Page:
I was looking forward to Deborah Heiligman's biography, Charles and Emma: The Darwins' Leap of Faith. I enjoy a Victorian love story, and this one seemed promising. I didn't know that Charles had made a scientist's list of pros and cons about marrying. I didn't know that he and Emma were first cousins. And I certainly didn't know that Emma had such a profound Christian faith that she feared eternal separation from Charles upon death. She would be waiting in Heaven, while the skeptic who developed the world-shattering theory that God did not create a static universe would be burning in Hell. As Heiligman asks, how could they possibly be a happy couple?
Yet, they evidently were, living what sounds like a somewhat contemporary life at their country home, Down House -- Dad working from home, Mom with a light domestic touch, the barely controlled chaos of a small army of children, and all that stuff that Darwin collected. They survived three of their ten children, and were most particularly affected by the loss of their daughter, Annie, who died at the age of 10. Charles was extremely conscientious about how and when he would publish his theory of natural selection, knowing the effect it might have, yet -- despite Emma's objections (and perhaps horror) -- he asked her to read and comment on his manuscript.
I had questions when I'd finished: Am I the only person who found it completely ironic that the agnostic Darwin is buried -- no doubt with great Christian pomp and circumstance -- at Westminster Abbey? Emma, wisely, took no part in that day's shenanigans. And whatever was physically wrong with Charles? It sounded to me like he had an extremely nervous tummy, but Heiligman doesn't provide any 20th century interpretations of his condition, or the cause of Annie's death or that of Emma's beloved sister, Fanny. I like to know that stuff.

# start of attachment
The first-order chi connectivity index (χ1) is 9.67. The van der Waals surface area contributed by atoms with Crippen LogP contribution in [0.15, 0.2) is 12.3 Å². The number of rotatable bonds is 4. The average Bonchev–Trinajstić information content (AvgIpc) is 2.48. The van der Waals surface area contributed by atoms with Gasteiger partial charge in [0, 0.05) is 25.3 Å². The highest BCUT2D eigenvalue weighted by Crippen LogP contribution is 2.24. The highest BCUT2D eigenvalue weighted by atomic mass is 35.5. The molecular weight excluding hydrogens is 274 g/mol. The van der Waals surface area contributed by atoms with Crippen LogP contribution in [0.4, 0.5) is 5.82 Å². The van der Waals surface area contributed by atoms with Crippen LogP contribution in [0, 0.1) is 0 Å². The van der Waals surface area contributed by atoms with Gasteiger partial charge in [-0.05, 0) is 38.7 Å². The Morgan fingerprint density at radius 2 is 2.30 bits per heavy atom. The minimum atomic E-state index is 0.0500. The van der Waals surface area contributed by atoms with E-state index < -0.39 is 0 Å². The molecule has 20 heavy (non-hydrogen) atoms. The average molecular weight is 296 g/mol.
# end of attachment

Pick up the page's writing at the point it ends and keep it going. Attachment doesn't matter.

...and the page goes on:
Beyond these quibbles, though, I'm just not that crazy about the book. The premise is fascinating, but the day-to-day details just got to be a bit dull. (Hey, just like life!) Emma is pregnant, Charles is studying his barnacles, he tinkers with his theory, he discusses it with Emma or with his cadre of fellow skeptics. Then, tragedy strikes, everyone is sad for awhile, and then life goes on. I don't mean to be flippant about the death of a child, but I did get this feeling from listening to this book.
With her intense, yet quiet delivery, Rosalyn Landor reads the book with that English sang-froid that indicates tragedy with just a bit more of a quiver in the voice than an ordinary day. And I don't mean that as a criticism: Landor is English and so were Charles and Emma. Profound emotions are to be kept to oneself. I'm glad that Heiligman's scholarship gives us a chance to peek into their personal thoughts, but that doesn't make them any less English. Landor actually gives what felt like an accurate, subtle portrayal. It's not her fault that it all began to blend together.
What I most definitely do not like, though, is the technique I also heard in the Lincoln biography I recently listened to. Biographers are completely correct to incorporate their subject's actual words into their narrative. But audiobook narrators feel they have to distinguish these quotations with a [pause] change of speaking voice [pause] that is most awkward and distracting to listen to. I agree that the source of the words should be known, but I don't think this is the answer. Like many a cranky blogger, I offer no alternatives, but this method simply feels artificial.
It's good to see more nonfiction available in audio (although I think I've complained more often than praised), offering young scholars (or even just the mildly interested) the chance to research in an alternative media. There are actually two more nonfiction titles coming up on my listening list, and since I've read them both, I'm thinking they might be better suited to audio than Mr. Lincoln and Mr. and Mrs. Darwin: We Are the Ship and Your Own, Sylvia [Plath].